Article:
White agricole rums are essentially rhum agricole unmasked. There’s been little, if any, tampering with oak, and little tempering with time. These have a brawny, big, robust aroma and taste—like sugar cane in a muscle shirt. Unlike so many other spirits, you can tell at the first sniff this is a product of agriculture. Distilled on Guadeloupe, Damoiseau Blanc is one of the biggest in the bunch. The aroma is filled with notes of fresh straw and green banana; on the palate, it has an almost savory bacon fat-like fullness before evaporating into a pleasantly dirty finish with just a hint of wintergreen. It makes a Ti’ Punch with considerable authority—doctor it slightly with a little cane syrup and a hint of lime peel. And ice; at a stalwart 55 percent ABV, you’ll need it for dilution. 55 percent ABV | $30 [Buy]
Neisson Reserve Speciale
Martinique’s family-owned Neisson distillery makes tons of white agricole in the stern, square-shouldered bottle you see set out at bars all over the island. It’s used in considerable quantity in making Ti’ Punch. But Neisson also sets aside a smaller amount in barrels (mostly used bourbon and cognac barrels, alongside some new French oak) for aging. After time in barrel (four years for the special reserve; six for the XO), batches are blended, and then they go into wooden vats of between 2,000 and 10,000 liters to mellow and merge.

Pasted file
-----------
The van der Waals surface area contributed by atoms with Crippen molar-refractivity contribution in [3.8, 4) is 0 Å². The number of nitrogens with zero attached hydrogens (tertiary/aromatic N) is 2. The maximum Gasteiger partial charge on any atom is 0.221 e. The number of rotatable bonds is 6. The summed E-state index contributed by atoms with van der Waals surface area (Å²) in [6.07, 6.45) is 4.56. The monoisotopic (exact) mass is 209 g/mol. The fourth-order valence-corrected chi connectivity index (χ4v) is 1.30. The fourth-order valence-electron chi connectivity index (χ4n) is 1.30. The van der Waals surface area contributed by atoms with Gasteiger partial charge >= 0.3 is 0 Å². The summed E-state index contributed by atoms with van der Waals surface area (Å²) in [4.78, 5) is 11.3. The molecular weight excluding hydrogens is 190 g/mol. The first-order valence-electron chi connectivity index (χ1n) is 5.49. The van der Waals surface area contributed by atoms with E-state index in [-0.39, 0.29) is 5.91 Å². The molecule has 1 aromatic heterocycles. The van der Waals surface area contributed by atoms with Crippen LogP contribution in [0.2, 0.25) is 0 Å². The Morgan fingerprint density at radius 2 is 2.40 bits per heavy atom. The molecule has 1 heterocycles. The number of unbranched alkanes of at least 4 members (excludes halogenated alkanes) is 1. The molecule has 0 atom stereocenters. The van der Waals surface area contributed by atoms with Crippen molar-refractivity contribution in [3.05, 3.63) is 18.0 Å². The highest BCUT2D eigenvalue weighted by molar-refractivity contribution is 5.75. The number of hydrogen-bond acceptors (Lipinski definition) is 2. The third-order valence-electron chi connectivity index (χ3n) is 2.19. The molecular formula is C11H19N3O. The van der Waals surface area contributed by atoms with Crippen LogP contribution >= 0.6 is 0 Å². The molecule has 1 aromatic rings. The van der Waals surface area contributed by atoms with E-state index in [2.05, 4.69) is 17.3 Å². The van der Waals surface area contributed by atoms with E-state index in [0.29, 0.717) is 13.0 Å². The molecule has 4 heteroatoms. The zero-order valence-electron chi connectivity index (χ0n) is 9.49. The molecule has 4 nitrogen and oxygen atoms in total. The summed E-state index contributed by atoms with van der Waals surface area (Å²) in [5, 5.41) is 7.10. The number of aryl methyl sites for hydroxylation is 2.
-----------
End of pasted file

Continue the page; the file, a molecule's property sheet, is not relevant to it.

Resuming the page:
The result is a precisely balanced rum that shows notes of fresh cane, oak and a little maple syrup and smoke, with both a soft entry and finish. It’s a product that is capable of converting fans of molasses-based rum (or even bourbon), and an ample demonstration that agricole can be friendly, accessible and familiar. 42 percent ABV | $70 1L [Buy]
The Hometown Hero
High Wire Lowcountry Agricole
Scott Blackwell and Ann Marshall of Charleston’s High Wire Distilling are among the very few distillers producing a true agricole in the United States. (St. George Spirits in California has carried out limited runs as well, but recent droughts have made California sugar hard to come by and put production on hold.)
High Wire sources sugar from several small South Carolina farms, where plots of cane have traditionally been planted for sugar cane syrup for in-home use. Northern cane typically must be harvested earlier than West Indian cane, owing to threats of frost, and the sugar varieties grown here are more hearty. This all results in a somewhat different flavor profile—less herbaceous, but with delicate, almost fleeting baking spice notes.
Blackwell rushes the juice to the distillery to get it fermenting within 24 hours, then ages it in used bourbon barrels for up to two years. The result wouldn’t be confused with a classic Caribbean agricole (there’s an odd hint of graininess), yet it’s a pleasing addition to the agricole inventory. 44 percent ABV | $80
Rhum J.M X.O
Set in a small vale on the slopes of tall volcano, the J.M distillery suggests Brigadoon. The facility is located on a sugar plantation that dates to 1790 (the larger Clement rum distillery took it over about a dozen years ago but has pretty much left it alone) and there’s plenty of continuity and tradition coming out of the pair of towering, battered copper stills they employ. Nazaire Canatous, the head distiller, has been working here since 1972, when he was 17 years old. (His father, the previous head distiller, was hired by the distillery in 1930.)
The X.O (not an age statement) is aged in used bourbon barrels, with casks periodically emptied and re-blended by year (called “ouillage”) to reduce barrel headspace and create consistency. Expect massive mid-palate flavors, including apples and dried orange peel, with tannins asserting themselves in the long, dry finish. 45 percent ABV | $75 [Buy]